I read this article in the Cultural Connect (thanks, Sumaya) on desis and philanthropy that I’ve been mulling over for the past few days. NYU law student Maneka Sinha argues, among other things, that: a) South Asian Americans are more likely than other Americans of color to engage in international philanthropy and less likely to donate to American causes, b) the reason for this trend is because most South Asians identify as brown first rather than as American, and c) brown people should donate to domestic causes in order to assert our American identity to the mainstream population.
I have many thoughts on the article. But first, let’s go through Sinha’s arguments:
The national US population only donate to international causes at a rate of 2.2% of all charitable activity. Minority groups, on the other hand, tend to Â“give backÂ” on an international scale at a higher rate of 13%. Though as a whole minority groups focus on international giving at higher rates, there are discrepancies between these rates among different ethnic groups. While all minority groups demonstrate a strong tradition of giving at home and abroad, African Americans tend to focus a large degree of their charitable activity on domestic efforts supporting community churches, other community organizations, and education. Asian Americans place the least emphasis on international giving, focusing a majority of charitable efforts on the Asian American community and education. The Latino community gives internationally at a level somewhere between those of the Black and Asian American communities and also tends to focus its charitable efforts on its own community here in the US as well as on education. However, South Asian Americans in particular often give back to communities tied not to their own upbringing, but to their parentsÂ’ upbringing Â– namely, communities in South Asia.
And that’s a problem because…
Though it may be hard to swallow, the truth remains that we are American Â– weÂ’ve been raised, trained, and educated here. If we donÂ’t establish ourselves as an active force investing in the development of our communities and in aiding those members of the American population less fortunate than our own Â“modelÂ” South Asian community, our kids wonÂ’t either. And not only that, we will continue to remain somewhat isolated in a nation that benefits from our skills, talents and brainpower. Cringing at the thought of being Â“AmericanÂ” without addressing the underlying reasons why we shy away from that label is not an option Â– it is necessary to give back to the communities where our future generations will be raised in. Showing the mainstream population that we identify as American and are fully invested in the betterment of our local communities will help the general population appreciate us as such and ultimately allow us to shatter some of those glass ceilings.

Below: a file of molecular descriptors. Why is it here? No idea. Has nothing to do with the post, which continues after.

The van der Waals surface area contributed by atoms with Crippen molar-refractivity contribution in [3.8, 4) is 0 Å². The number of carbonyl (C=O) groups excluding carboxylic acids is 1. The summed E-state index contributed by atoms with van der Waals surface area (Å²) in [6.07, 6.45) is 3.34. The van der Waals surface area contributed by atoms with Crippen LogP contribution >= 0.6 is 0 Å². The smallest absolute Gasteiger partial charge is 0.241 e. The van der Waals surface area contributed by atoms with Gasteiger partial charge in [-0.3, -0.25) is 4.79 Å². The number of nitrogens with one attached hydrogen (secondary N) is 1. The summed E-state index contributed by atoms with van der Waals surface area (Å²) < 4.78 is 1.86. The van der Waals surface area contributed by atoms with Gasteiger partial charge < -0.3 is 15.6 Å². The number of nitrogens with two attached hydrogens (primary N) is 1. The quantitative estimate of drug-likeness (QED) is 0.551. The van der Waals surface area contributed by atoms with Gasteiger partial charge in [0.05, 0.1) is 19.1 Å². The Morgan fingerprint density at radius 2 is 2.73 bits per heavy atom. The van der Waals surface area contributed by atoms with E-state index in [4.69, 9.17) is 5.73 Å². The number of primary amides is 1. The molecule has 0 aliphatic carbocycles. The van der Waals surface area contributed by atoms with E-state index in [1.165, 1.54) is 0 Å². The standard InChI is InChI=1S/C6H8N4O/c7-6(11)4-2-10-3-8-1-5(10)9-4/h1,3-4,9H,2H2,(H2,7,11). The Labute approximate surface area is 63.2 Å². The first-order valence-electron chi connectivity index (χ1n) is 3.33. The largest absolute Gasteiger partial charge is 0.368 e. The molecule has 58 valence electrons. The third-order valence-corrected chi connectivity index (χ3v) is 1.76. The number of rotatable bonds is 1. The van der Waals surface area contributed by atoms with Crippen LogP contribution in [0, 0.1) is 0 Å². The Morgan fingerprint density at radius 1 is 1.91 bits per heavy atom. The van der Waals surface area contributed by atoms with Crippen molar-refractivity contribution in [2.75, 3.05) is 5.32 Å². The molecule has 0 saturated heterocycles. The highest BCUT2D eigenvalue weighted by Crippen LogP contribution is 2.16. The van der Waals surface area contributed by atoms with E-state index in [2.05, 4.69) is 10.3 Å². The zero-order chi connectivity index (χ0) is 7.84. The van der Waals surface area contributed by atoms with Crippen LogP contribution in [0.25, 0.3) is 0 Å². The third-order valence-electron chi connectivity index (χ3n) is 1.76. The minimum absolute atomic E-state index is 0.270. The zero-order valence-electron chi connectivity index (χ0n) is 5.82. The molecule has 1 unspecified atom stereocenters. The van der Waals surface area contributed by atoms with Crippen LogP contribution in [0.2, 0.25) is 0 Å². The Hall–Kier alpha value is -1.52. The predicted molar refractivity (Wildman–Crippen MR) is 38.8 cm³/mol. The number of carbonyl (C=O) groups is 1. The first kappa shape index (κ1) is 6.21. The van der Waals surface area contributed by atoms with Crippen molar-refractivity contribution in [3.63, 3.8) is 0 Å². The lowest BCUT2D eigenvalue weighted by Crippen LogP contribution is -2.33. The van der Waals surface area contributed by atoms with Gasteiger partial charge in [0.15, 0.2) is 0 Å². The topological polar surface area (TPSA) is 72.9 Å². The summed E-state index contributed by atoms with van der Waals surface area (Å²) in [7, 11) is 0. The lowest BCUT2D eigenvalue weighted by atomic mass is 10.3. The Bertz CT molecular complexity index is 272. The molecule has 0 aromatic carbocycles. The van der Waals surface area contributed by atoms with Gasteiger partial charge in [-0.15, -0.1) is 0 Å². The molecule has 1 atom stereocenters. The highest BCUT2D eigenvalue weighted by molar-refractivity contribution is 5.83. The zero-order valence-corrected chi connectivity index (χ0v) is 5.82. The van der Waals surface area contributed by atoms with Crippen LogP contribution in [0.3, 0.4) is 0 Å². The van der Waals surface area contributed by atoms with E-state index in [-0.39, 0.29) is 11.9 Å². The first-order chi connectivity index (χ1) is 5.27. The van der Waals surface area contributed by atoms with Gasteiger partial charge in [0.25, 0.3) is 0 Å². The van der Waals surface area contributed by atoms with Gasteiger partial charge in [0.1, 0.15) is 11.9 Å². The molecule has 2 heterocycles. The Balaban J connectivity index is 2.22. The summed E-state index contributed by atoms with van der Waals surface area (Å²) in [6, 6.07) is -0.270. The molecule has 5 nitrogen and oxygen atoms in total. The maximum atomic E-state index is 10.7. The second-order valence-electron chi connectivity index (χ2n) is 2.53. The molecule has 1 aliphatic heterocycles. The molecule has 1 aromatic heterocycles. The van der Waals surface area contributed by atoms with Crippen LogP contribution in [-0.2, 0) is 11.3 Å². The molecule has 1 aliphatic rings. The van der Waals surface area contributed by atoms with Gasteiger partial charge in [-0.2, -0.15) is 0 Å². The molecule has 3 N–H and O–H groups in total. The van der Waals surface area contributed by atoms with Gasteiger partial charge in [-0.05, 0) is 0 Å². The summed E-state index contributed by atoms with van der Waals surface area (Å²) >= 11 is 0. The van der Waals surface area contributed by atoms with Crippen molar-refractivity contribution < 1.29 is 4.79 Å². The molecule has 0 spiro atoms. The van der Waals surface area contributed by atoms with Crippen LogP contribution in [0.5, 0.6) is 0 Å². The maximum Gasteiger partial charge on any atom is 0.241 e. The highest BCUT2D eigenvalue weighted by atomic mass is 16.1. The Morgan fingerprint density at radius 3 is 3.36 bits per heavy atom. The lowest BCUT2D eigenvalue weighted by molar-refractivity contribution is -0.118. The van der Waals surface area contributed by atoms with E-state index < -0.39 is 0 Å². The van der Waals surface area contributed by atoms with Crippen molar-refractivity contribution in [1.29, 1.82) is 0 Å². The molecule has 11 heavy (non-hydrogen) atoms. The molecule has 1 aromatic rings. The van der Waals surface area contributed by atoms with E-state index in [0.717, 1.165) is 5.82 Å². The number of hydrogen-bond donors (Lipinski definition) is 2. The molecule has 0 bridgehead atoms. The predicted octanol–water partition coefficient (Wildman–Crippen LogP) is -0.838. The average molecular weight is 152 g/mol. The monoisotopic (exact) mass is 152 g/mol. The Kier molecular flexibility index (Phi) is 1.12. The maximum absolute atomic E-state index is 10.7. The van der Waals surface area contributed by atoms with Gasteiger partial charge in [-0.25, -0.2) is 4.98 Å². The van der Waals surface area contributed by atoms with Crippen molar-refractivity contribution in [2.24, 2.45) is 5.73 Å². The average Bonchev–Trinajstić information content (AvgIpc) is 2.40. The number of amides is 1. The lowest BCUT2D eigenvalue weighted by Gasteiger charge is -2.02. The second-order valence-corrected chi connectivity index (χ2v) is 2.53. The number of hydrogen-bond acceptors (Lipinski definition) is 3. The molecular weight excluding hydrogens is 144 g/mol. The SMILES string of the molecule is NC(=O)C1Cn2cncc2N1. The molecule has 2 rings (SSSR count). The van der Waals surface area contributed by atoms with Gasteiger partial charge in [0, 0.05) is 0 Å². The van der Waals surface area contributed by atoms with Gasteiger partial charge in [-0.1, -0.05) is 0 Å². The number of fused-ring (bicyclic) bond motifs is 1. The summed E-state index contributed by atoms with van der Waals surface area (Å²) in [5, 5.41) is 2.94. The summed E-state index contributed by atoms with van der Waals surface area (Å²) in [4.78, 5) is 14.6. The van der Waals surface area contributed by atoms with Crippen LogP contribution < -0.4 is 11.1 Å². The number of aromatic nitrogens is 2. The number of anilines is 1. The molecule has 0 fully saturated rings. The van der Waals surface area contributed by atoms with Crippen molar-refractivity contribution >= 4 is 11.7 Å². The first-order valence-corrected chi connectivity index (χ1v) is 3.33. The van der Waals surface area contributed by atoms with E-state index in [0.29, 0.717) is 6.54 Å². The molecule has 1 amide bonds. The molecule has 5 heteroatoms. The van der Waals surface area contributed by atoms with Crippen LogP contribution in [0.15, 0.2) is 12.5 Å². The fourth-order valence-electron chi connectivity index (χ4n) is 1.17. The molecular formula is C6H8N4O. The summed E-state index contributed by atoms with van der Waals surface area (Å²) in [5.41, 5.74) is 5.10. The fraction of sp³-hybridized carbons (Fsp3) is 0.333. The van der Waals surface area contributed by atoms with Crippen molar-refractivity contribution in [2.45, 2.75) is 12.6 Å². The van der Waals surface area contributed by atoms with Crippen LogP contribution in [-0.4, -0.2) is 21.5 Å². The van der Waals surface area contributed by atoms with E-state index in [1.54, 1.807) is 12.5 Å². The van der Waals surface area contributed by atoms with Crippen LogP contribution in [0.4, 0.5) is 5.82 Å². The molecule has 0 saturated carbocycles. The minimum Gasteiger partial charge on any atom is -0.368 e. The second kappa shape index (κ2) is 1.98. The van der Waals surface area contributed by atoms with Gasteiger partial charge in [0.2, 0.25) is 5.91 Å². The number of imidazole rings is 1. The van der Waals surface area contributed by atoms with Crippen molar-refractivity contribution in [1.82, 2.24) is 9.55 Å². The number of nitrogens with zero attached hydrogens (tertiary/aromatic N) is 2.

I disagree with most of these arguments. First, I think it’s important to re-evaluate what constitutes as “charitable giving.” I gave two years of my life to teaching in an under-performing school in New York City. That was my way of paying back society. But my work as a teacher wouldn’t be included under Sinha’s definition of “giving.” So I think it’s important to note that while many South Asians probably aren’t contributing financially to domestic causes, there are also several of us who have made public service to our fellow Americans our life’s work. I’d be more interested in an article that includes people who’ve chosen the public sector as a career path at any given time under the category of “domestic givers” and then see if Sinha comes up with the same conclusions.
Second, I don’t think that there’s anything wrong or un-American about wanting to give to international causes as opposed to domestic ones. Many Jewish Americans prefer to donate to Israeli causes as opposed to others — does that make them any less American than anyone else? So why should the burden be on brown people to prove how American we are by showing less interest in the motherland? Why the double standard?
I also don’t buy Sinha’s argument that glass ceilings for brown people will shatter once we start giving domestically. If that really were the case, then other people of color — who Sinha argues contribute more domestically than we do — would no longer be subject to glass ceilings, either.
That all being said, however, I’d like to see a more comprehensive article that details where exactly South Asian Americans donate philanthropically. I have a hunch that most Hindus, specifically, would rather contribute to their local temples first before donating elsewhere. I also think that part of the reason we don’t see many South Asians giving back to their own community in America through setting up scholarship funds for low-income desi teenagers or volunteering to teach English to newly arrived South Asian immigrants is because many of us are in the dark when it comes to those in our community who are less well-off. And I don’t think that’s out of selfishness or denial — it’s simply because we haven’t had the gift of time in this country like other groups have to establish social services for our own. So in future generations, our attitudes towards giving will probably change — not out of wanting to become more American, but most likely because our perception of who is most in need will probably change as well.